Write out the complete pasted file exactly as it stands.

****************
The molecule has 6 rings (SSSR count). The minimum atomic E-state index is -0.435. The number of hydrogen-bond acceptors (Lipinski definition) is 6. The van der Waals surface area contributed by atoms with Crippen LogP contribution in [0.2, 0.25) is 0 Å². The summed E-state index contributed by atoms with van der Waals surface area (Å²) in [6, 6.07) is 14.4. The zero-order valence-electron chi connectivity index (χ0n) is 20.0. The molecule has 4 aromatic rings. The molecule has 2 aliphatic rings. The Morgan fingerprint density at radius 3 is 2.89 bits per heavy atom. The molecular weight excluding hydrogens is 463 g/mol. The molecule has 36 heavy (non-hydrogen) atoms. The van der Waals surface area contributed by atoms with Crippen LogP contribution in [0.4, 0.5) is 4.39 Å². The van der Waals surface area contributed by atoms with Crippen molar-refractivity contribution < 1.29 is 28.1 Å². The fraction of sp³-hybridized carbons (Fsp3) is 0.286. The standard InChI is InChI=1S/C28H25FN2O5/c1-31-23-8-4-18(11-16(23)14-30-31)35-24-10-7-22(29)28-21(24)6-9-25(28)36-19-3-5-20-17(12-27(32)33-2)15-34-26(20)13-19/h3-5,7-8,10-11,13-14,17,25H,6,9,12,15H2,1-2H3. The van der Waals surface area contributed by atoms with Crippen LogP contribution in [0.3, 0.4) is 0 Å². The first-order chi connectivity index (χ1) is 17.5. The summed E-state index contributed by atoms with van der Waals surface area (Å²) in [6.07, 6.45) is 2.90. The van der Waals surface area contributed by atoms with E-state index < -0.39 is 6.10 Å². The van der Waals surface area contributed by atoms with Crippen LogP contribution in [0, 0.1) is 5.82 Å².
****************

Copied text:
The molecule has 6 rings (SSSR count). The minimum atomic E-state index is -0.435. The number of hydrogen-bond acceptors (Lipinski definition) is 6. The van der Waals surface area contributed by atoms with Crippen LogP contribution in [0.2, 0.25) is 0 Å². The summed E-state index contributed by atoms with van der Waals surface area (Å²) in [6, 6.07) is 14.4. The zero-order valence-electron chi connectivity index (χ0n) is 20.0. The molecule has 4 aromatic rings. The molecule has 2 aliphatic rings. The Morgan fingerprint density at radius 3 is 2.89 bits per heavy atom. The molecular weight excluding hydrogens is 463 g/mol. The molecule has 36 heavy (non-hydrogen) atoms. The van der Waals surface area contributed by atoms with Crippen LogP contribution in [0.4, 0.5) is 4.39 Å². The van der Waals surface area contributed by atoms with Crippen molar-refractivity contribution < 1.29 is 28.1 Å². The fraction of sp³-hybridized carbons (Fsp3) is 0.286. The standard InChI is InChI=1S/C28H25FN2O5/c1-31-23-8-4-18(11-16(23)14-30-31)35-24-10-7-22(29)28-21(24)6-9-25(28)36-19-3-5-20-17(12-27(32)33-2)15-34-26(20)13-19/h3-5,7-8,10-11,13-14,17,25H,6,9,12,15H2,1-2H3. The van der Waals surface area contributed by atoms with Crippen LogP contribution in [0.3, 0.4) is 0 Å². The first-order chi connectivity index (χ1) is 17.5. The summed E-state index contributed by atoms with van der Waals surface area (Å²) in [6.07, 6.45) is 2.90. The van der Waals surface area contributed by atoms with E-state index < -0.39 is 6.10 Å². The van der Waals surface area contributed by atoms with Crippen LogP contribution in [0, 0.1) is 5.82 Å².